Writing to J. B. Schott & Son in Mainz, Rubinstein offers a piano suite for publication following a disagreement with his old publisher: I take the liberty to inform you…that following a misunderstanding, I parted from C. Haslinger in Vienna and I therefore can dispose of a score for piano solo which I gladly let you have.
After listing the work's movement titles, Rubinstein presents his terms: 200 Thalers fee, quickest possible publication, pretty but simple layout, publication in book form and also as a separate issue. Finally the request for a quick answer
Schott would accept Rubinstein's proposal and published his Piano Suite, op. 38, the following year.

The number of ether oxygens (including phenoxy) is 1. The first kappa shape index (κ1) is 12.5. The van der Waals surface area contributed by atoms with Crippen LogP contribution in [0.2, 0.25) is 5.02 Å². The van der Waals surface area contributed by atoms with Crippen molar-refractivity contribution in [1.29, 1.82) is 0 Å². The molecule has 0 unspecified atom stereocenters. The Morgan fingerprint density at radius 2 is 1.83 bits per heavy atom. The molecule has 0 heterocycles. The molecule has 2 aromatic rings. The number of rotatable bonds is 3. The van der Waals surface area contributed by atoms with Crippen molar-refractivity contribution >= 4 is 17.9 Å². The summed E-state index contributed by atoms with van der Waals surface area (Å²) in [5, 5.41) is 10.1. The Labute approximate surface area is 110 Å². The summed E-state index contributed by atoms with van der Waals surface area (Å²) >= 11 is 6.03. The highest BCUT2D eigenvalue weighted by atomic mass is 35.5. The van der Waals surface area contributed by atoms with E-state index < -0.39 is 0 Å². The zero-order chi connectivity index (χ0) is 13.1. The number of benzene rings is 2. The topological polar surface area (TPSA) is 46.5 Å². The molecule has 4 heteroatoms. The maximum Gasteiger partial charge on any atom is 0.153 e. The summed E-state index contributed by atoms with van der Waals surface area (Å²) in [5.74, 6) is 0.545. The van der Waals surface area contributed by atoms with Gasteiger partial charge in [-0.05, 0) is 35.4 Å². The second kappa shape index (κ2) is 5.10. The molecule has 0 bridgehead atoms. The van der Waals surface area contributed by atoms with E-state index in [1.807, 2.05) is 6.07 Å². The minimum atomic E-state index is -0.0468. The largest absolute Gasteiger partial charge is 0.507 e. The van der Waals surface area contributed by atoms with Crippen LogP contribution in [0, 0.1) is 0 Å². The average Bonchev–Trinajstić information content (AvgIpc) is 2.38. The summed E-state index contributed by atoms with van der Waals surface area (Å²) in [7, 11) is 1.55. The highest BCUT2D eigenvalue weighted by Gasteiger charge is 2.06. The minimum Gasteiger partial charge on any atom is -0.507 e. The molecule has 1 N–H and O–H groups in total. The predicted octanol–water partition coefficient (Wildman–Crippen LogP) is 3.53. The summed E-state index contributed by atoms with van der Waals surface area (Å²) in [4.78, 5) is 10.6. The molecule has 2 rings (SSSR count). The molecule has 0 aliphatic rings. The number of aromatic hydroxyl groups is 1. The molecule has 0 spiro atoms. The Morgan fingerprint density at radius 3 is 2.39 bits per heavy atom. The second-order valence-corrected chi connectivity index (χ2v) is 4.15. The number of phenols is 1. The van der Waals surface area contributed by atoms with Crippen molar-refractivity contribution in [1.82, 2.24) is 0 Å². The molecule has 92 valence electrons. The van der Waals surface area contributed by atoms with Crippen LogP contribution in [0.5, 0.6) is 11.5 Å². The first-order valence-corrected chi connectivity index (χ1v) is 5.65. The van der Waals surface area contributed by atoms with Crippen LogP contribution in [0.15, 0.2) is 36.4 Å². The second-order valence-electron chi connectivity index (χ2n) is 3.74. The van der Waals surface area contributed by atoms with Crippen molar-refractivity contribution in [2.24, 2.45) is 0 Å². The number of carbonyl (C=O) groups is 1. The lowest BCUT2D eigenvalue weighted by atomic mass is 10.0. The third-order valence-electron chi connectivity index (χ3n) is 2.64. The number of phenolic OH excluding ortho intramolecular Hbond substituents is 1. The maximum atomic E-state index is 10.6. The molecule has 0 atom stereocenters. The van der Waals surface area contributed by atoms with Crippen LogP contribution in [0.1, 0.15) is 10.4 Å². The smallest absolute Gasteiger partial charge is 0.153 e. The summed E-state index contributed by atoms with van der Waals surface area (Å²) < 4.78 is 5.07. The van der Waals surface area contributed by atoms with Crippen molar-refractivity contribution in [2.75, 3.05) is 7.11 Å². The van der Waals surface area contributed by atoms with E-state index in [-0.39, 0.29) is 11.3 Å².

Rubinstein tended to publish his music both in Russia and in Europe. Because Russia did not adhere to any international copyright laws, he could make double the money offering his works through publishers at home and abroad. No fewer than 21 publishers printed Rubinstein's music in the course of his career.
Rubinstein wrote this letter while on his first extended concert tour, which took him all over Europe between 1854 and 1856. The unqualified success of his performances ensured he returned home to Russia as one of the leading pianists of the day.